Key words are highlighted throughout the text in bold.

The sociology of gender and related knowledge sometimes uses lan­guage that may be unfamiliar or have different meanings to those used in everyday life. Terminology and jargon are the same thing depending on whether you understand them or not. Having specific terms with specific meanings is useful as a shorthand way of dealing with ideas that can otherwise take some time to explain. Defining the most crucial terms can serve as a way to introduce the kinds of things with which this book is concerned. The first thing to deal with is the distinction sociologists have made since the 1970s between sex (biological differ­ences between males and females) and gender (socially produced differences between being feminine and being masculine). Later the book will return to the question of how distinct gender is from sex. However, it is generally agreed that gender differences are to be under­stood as a central feature of patriarchy, a social system in which men have come to be dominant in relation to women. There are, as we shall see, questions around to what extent gender is imposed on individuals as a result of the material conditions and social structures in which they live. Within sociology, ‘material’ has meant various things. Karl Marx, whose thought forms a good deal of the foundations of sociology, was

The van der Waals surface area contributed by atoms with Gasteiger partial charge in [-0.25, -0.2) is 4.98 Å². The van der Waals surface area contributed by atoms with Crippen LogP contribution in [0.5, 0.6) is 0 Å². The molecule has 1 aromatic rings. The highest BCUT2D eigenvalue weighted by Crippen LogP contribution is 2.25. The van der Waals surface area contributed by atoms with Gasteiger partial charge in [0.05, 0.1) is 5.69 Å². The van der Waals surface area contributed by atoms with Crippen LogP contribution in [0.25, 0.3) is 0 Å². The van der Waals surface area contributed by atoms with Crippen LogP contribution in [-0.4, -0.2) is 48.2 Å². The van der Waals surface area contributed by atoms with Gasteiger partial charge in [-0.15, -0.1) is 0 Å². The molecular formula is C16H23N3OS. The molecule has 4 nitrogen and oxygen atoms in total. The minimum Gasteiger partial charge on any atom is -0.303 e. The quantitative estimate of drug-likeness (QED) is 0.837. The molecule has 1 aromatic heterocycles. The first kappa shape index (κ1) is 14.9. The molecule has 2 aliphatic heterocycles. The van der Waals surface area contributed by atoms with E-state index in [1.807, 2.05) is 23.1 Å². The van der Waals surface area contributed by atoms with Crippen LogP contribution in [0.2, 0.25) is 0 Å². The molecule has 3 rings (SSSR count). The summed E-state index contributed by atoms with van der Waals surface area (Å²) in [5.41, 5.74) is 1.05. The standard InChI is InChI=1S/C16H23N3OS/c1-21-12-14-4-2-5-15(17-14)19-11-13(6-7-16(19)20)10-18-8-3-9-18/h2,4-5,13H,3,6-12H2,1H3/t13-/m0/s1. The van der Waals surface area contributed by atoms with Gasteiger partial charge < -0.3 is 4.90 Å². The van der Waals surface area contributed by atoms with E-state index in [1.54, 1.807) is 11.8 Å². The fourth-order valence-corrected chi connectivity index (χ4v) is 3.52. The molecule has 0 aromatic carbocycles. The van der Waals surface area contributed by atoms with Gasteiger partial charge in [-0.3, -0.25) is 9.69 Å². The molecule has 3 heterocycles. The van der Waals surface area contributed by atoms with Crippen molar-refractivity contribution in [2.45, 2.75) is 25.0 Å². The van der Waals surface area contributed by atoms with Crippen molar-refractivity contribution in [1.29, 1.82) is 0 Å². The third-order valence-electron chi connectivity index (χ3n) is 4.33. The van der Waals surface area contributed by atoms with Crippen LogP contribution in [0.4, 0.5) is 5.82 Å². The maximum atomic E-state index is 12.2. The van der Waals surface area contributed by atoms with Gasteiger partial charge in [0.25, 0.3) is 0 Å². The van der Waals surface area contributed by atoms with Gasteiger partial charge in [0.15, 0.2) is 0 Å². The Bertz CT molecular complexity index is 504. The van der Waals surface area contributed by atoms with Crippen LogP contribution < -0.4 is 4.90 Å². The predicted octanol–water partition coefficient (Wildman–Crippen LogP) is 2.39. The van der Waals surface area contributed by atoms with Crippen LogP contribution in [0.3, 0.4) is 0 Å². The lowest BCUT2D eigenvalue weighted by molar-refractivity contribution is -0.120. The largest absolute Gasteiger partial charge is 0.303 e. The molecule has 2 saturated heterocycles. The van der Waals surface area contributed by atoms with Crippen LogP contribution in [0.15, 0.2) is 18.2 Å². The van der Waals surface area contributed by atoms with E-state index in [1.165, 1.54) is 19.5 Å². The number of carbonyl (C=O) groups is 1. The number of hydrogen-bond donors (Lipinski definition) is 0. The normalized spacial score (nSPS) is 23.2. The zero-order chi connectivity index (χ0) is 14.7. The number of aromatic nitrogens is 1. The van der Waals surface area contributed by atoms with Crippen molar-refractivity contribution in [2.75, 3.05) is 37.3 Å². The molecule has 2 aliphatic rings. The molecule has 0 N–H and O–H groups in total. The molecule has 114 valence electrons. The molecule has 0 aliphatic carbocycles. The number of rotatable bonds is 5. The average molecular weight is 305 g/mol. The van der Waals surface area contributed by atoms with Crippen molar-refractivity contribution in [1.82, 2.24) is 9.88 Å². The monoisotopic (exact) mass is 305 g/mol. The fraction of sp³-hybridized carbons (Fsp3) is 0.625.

particularly concerned with how societies were organized, or structured, around meeting material needs, such as the need for food and shelter. He argues that people’s lives were determined by how a society organized the production of the things needed to survive. This was an emphasis on the economic, meaning the producing, managing and distributing of resources within society. Marx argued that industrialization instituted a new economic system called capitalism based on employers exploiting workers’ labour (only paying a wage not a share of the profits) and accu­mulating for themselves the wealth resulting from selling things. However, material is a term that has taken on broader meanings in more recent years, especially with regard to gender. Now it is maintained that the material may include a wider range of things, not just the things we need to survive but our bodies as things (Rahman and Witz, 2003).Yet widening what is meant by material has been only part of the story of developing understandings of gender. For sociologists the key has been to see gender as a social construction (something created by the social environment).An appreciation of how material conditions produce gen­der will be discussed but this book also looks at the importance of discourses (systematized ways of talking and thinking) in how gender operates. Medical and scientific discourses, for example, have been important in constructing gender. It is important to understand the part that ideas and meanings play in the social construction of femininity and masculinity. There are of course sociological discourses on gender and our discussion begins with a history of these ideas.